KSU Weekly Grain Market Analysis: Positive Corn, Sorghum and Wheat Basis Trends in Kansas

Grain market summary notes, charts and comments supporting the Grain Market Update presented in the KSU Agriculture Today radio program to be played on Friday, May 26, 2017 are available on the Kansas State University www.AgManager.info website at the following KSU web address:

http://www.agmanager.info/sites/default/files/pdf/KSRN_GrainOutlook_05-26-17.pdf

The recorded radio program will be aired at 10:03 a.m. central time, Friday, May 26, 2017 on the K-State Radio Network (KSU Agriculture Today Radio) – web player available. A copy of the May 26th recording is available at the KSU Agriculture Today website.

Following are sections of the Working notes for this week’s radio program up on the KSU AgManager.info website…

“Final Planting Date” of May 25th for Corn in Western KS – Crop Insurance and Likely Maturity Prospects (KSU-Haag and Vandeveer)

The crop insurance “final planting date” for corn across most of Kansas is May 25.  Corn planted after this date faces a declining level of coverage.  Following is an article by Lucas Haag and Monte Vandeveer of Kansas State University addressing these issues.

This article was authored by:

Lucas Haag – KSU Extension Northwest Area Crops and Soils Specialist – Colby, Kansas

Monte Vandeveer – KSU Extension Agricultural Economist – Garden City, Kansas

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Late Planting of Corn

While the precipitation received in western and central Kansas has been wonderful for filling the soil profile and thus has increased yield potentials, it has created significant delays in planting both irrigated and dryland corn.  This late planting situation raises several considerations for producers, particularly hybrid selection with respect to maturity and potential crop insurance implications of late planting from a risk management standpoint.

Corn Hybrid Maturity

Many growers are familiar with corn hybrid maturity being expressed as days of “relative maturity” or RM. This system, in place for many years, has generally been more effective at comparing hybrid maturities within a company as opposed to across companies.  Fortunately, in recent years many seed companies have started providing maturity information expressed as growing degree units (GDU’s). Some companies provide both GDU’s to silking and GDU’s to maturity.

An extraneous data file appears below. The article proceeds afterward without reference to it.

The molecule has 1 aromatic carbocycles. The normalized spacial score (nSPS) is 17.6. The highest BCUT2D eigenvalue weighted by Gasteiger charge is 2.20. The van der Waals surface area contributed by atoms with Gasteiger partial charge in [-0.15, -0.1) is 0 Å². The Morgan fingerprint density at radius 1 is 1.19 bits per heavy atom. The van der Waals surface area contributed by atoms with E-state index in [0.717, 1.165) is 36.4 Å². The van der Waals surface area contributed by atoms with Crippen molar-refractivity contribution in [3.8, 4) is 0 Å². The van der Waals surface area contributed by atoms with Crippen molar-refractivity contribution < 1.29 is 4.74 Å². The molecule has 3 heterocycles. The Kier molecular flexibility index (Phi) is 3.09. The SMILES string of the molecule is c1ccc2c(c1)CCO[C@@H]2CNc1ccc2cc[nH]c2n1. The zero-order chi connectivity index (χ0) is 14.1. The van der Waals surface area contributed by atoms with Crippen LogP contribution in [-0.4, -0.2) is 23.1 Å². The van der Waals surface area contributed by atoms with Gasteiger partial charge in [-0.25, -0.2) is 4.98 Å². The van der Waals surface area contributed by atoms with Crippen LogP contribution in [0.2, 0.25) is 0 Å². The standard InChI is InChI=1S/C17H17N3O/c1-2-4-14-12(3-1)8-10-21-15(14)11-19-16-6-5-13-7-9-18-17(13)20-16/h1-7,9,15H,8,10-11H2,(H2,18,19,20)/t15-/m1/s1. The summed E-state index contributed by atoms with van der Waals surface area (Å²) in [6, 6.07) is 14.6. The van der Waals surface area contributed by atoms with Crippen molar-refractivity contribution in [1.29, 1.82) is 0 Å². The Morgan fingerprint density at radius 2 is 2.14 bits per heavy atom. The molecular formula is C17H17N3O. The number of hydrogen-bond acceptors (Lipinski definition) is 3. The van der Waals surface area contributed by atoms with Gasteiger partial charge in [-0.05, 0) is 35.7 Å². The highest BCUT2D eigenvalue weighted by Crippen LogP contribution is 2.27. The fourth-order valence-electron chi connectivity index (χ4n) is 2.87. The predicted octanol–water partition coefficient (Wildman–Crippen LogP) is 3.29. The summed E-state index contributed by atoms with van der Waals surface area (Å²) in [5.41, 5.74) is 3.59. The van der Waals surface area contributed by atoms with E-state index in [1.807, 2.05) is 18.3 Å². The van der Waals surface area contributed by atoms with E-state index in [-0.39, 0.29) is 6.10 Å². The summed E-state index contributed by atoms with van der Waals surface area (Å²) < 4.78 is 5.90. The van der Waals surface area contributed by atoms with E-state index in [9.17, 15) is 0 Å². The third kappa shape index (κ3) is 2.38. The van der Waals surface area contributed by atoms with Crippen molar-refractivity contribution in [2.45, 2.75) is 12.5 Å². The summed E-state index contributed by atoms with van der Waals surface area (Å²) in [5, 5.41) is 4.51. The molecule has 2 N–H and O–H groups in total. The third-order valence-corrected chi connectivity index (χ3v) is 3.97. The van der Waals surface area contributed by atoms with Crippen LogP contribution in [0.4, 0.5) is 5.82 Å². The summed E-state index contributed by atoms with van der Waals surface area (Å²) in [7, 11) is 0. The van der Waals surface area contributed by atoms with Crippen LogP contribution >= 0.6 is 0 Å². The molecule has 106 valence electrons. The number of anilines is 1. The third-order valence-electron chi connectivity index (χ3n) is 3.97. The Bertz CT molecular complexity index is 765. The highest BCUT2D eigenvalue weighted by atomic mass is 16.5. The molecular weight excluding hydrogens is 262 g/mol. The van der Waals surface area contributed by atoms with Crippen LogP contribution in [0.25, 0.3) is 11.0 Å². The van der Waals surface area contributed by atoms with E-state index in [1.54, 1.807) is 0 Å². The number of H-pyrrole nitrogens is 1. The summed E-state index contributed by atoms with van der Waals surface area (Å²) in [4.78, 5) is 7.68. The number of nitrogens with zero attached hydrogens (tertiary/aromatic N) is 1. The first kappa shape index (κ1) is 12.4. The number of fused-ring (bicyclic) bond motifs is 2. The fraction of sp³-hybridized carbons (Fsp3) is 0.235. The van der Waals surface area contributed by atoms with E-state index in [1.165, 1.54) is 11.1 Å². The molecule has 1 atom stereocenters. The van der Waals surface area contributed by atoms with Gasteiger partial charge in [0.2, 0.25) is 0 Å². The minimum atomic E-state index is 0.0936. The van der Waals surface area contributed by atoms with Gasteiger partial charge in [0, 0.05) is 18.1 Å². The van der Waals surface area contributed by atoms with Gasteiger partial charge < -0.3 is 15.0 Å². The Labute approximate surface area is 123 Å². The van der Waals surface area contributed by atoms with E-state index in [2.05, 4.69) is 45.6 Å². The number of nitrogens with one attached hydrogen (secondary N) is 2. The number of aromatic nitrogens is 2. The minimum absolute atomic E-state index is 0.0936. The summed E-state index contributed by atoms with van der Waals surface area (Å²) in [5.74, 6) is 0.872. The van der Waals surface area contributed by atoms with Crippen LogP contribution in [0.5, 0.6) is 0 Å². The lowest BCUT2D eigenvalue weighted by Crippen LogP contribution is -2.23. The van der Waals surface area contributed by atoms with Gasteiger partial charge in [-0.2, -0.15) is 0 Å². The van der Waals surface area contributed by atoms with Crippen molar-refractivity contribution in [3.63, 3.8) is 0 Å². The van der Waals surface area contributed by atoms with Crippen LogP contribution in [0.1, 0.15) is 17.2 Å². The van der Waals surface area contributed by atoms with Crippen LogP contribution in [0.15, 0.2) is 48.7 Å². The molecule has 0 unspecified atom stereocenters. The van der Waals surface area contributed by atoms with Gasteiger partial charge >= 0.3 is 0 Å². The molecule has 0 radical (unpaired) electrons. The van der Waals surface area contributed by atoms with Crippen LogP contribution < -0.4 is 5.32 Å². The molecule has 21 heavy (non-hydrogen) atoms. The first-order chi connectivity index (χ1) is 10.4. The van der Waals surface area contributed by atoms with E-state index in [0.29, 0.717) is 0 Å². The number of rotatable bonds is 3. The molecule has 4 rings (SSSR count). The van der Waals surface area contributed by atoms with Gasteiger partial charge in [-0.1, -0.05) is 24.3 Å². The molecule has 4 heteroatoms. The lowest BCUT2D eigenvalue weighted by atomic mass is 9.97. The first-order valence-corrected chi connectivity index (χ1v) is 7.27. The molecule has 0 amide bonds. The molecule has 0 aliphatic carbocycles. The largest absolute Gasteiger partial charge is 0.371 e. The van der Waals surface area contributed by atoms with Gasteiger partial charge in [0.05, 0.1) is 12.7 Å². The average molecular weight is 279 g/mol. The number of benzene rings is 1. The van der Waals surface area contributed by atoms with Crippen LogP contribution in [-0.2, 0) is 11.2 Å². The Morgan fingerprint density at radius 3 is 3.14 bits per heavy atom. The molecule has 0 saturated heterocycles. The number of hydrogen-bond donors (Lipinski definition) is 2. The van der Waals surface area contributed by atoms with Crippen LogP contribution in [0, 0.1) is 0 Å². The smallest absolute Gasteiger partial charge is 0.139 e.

What is a GDU?

Growing degree units or growing degree days are a weather based scale to measure the progression of crop phenology in thermally driven crops such as corn.  GDD or GDU’s are calculated as:

GDU = (Daily Maximum Air Temperature + Daily Minimum Air Temperature)/2 – 50

In the case of corn, when the maximum air temperature is greater than 86° F then the maximum air temperature is set to 86°, as the rate of growth for corn does not increase with increasing temperature above 86° F. Similarly, when the minimum air temperature is less than 50° F we use 50° as the value.

In general, it takes 90-120 GDU’s for corn to emerge, residue and soil conditions contribute a great deal of variability to this range. A 110-day hybrid typically needs around 1500 GDU’s to reach silking and 2670 GDU’s to reach black layer or physiological maturity.

Probabilities of Corn Reaching Physiological Maturity based on Location, Planting Date, and Hybrid Maturity

Using historical weather data, the probability of reaching physiological maturity before a 28° F freeze can be calculated. The threshold of 28 was used as long-term weather records only report the minimum, and not the duration of any given temperature. It takes multiple hours of 32° F to kill corn, but only a few minutes of temperatures at 28° F.

GDU’s were totaled for each year from each of multiple planting dates to determine cumulative GDU’s. This calculation was performed for 33 locations and 11 planting dates across western and central Kansas. GDU’s to physiological maturity for a given days of relative maturity were determined by averaging the GDU’s of a given relative maturity across multiple hybrids from multiple companies.

As an example, the probability table for Colby is shown below.  This is based on weather records from 1900 through 2016. If we were to plant a 113 day hybrid on May 22nd, we see that the probability of reaching physiological maturity before a 28° freeze is 52.4%. Switching to a 108 day hybrid would improve that probability to 80%.

Local data is important in evaluating these probabilities as relatively short distances can result in large changes in probability of success for a given hybrid x planting date combination due to changes in elevation and rate of in-season accumulation of GDU’s. For example, again looking at a 113 day hybrid planted on May 22nd, while the probability at Colby is only 52.4% (red circled value), it is 91.3% at Hill City, 64 miles to the east, and 88.5% at Hoxie, a mere 33 miles to the east .

Worst Case Scenarios for Probability of Crop Maturity

It is important to note that these tables likely represent the “worst-case” scenario for probabilities of success. Data from the eastern Corn Belt suggest that when a hybrid is planted later than its optimal planting date it takes fewer GDU’s to reach physiological maturity. Their data suggest that GDU requirements for maturity are reduced by 6.8 GDU’s for every day that planting occurs after May 1st.  Unfortunately, I have not been able to find data from the Great Plains to either confirm that rate or suggest another rate.